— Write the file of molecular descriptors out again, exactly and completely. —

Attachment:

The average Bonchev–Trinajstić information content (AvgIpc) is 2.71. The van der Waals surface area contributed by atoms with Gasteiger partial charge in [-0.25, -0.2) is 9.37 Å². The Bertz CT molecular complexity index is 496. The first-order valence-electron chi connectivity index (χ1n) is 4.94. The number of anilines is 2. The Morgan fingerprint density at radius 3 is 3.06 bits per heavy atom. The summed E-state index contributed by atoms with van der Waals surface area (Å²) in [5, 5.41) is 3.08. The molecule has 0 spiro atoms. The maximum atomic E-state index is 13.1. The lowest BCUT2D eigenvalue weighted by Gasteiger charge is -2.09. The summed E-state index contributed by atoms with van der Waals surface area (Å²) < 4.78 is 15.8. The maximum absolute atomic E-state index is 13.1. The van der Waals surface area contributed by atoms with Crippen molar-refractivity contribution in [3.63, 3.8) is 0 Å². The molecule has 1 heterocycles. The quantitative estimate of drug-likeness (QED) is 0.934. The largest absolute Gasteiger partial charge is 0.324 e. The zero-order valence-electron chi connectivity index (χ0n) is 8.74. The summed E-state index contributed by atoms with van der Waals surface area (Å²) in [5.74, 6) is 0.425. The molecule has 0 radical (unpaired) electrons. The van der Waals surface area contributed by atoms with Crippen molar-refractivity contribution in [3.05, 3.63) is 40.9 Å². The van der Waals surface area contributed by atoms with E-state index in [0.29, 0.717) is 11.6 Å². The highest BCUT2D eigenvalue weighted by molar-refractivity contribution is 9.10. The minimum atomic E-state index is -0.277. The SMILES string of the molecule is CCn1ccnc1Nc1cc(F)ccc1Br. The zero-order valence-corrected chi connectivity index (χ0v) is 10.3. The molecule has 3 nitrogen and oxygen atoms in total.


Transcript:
The average Bonchev–Trinajstić information content (AvgIpc) is 2.71. The van der Waals surface area contributed by atoms with Gasteiger partial charge in [-0.25, -0.2) is 9.37 Å². The Bertz CT molecular complexity index is 496. The first-order valence-electron chi connectivity index (χ1n) is 4.94. The number of anilines is 2. The Morgan fingerprint density at radius 3 is 3.06 bits per heavy atom. The summed E-state index contributed by atoms with van der Waals surface area (Å²) in [5, 5.41) is 3.08. The molecule has 0 spiro atoms. The maximum atomic E-state index is 13.1. The lowest BCUT2D eigenvalue weighted by Gasteiger charge is -2.09. The summed E-state index contributed by atoms with van der Waals surface area (Å²) < 4.78 is 15.8. The maximum absolute atomic E-state index is 13.1. The van der Waals surface area contributed by atoms with Crippen molar-refractivity contribution in [3.63, 3.8) is 0 Å². The molecule has 1 heterocycles. The quantitative estimate of drug-likeness (QED) is 0.934. The largest absolute Gasteiger partial charge is 0.324 e. The zero-order valence-electron chi connectivity index (χ0n) is 8.74. The summed E-state index contributed by atoms with van der Waals surface area (Å²) in [5.74, 6) is 0.425. The molecule has 0 radical (unpaired) electrons. The van der Waals surface area contributed by atoms with Crippen molar-refractivity contribution in [3.05, 3.63) is 40.9 Å². The van der Waals surface area contributed by atoms with E-state index in [0.29, 0.717) is 11.6 Å². The highest BCUT2D eigenvalue weighted by molar-refractivity contribution is 9.10. The minimum atomic E-state index is -0.277. The SMILES string of the molecule is CCn1ccnc1Nc1cc(F)ccc1Br. The zero-order valence-corrected chi connectivity index (χ0v) is 10.3. The molecule has 3 nitrogen and oxygen atoms in total.